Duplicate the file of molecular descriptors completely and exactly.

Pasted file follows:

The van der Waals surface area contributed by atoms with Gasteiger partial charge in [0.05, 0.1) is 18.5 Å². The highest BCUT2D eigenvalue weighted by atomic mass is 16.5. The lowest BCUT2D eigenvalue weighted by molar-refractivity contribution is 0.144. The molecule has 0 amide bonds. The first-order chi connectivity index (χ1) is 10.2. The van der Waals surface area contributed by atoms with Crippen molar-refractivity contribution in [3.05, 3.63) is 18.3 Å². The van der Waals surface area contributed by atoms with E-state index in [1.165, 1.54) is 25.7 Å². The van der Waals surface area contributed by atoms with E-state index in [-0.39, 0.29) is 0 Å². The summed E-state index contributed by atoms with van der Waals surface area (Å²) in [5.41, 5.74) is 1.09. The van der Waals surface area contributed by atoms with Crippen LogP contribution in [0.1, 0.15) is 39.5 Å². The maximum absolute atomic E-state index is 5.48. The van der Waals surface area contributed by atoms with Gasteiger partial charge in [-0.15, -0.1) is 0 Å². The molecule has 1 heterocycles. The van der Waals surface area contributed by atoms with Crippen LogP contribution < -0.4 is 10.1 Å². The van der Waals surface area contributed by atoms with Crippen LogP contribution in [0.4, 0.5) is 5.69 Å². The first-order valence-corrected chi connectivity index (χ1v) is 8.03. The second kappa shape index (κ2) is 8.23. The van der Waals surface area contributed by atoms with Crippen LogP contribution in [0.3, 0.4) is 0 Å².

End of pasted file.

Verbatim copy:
The van der Waals surface area contributed by atoms with Gasteiger partial charge in [0.05, 0.1) is 18.5 Å². The highest BCUT2D eigenvalue weighted by atomic mass is 16.5. The lowest BCUT2D eigenvalue weighted by molar-refractivity contribution is 0.144. The molecule has 0 amide bonds. The first-order chi connectivity index (χ1) is 10.2. The van der Waals surface area contributed by atoms with Crippen molar-refractivity contribution in [3.05, 3.63) is 18.3 Å². The van der Waals surface area contributed by atoms with E-state index in [1.165, 1.54) is 25.7 Å². The van der Waals surface area contributed by atoms with E-state index in [-0.39, 0.29) is 0 Å². The summed E-state index contributed by atoms with van der Waals surface area (Å²) in [5.41, 5.74) is 1.09. The van der Waals surface area contributed by atoms with Crippen LogP contribution in [0.1, 0.15) is 39.5 Å². The maximum absolute atomic E-state index is 5.48. The van der Waals surface area contributed by atoms with Gasteiger partial charge in [-0.15, -0.1) is 0 Å². The molecule has 1 heterocycles. The van der Waals surface area contributed by atoms with Crippen LogP contribution < -0.4 is 10.1 Å². The van der Waals surface area contributed by atoms with Crippen LogP contribution in [0.4, 0.5) is 5.69 Å². The first-order valence-corrected chi connectivity index (χ1v) is 8.03. The second kappa shape index (κ2) is 8.23. The van der Waals surface area contributed by atoms with Crippen LogP contribution in [0.3, 0.4) is 0 Å².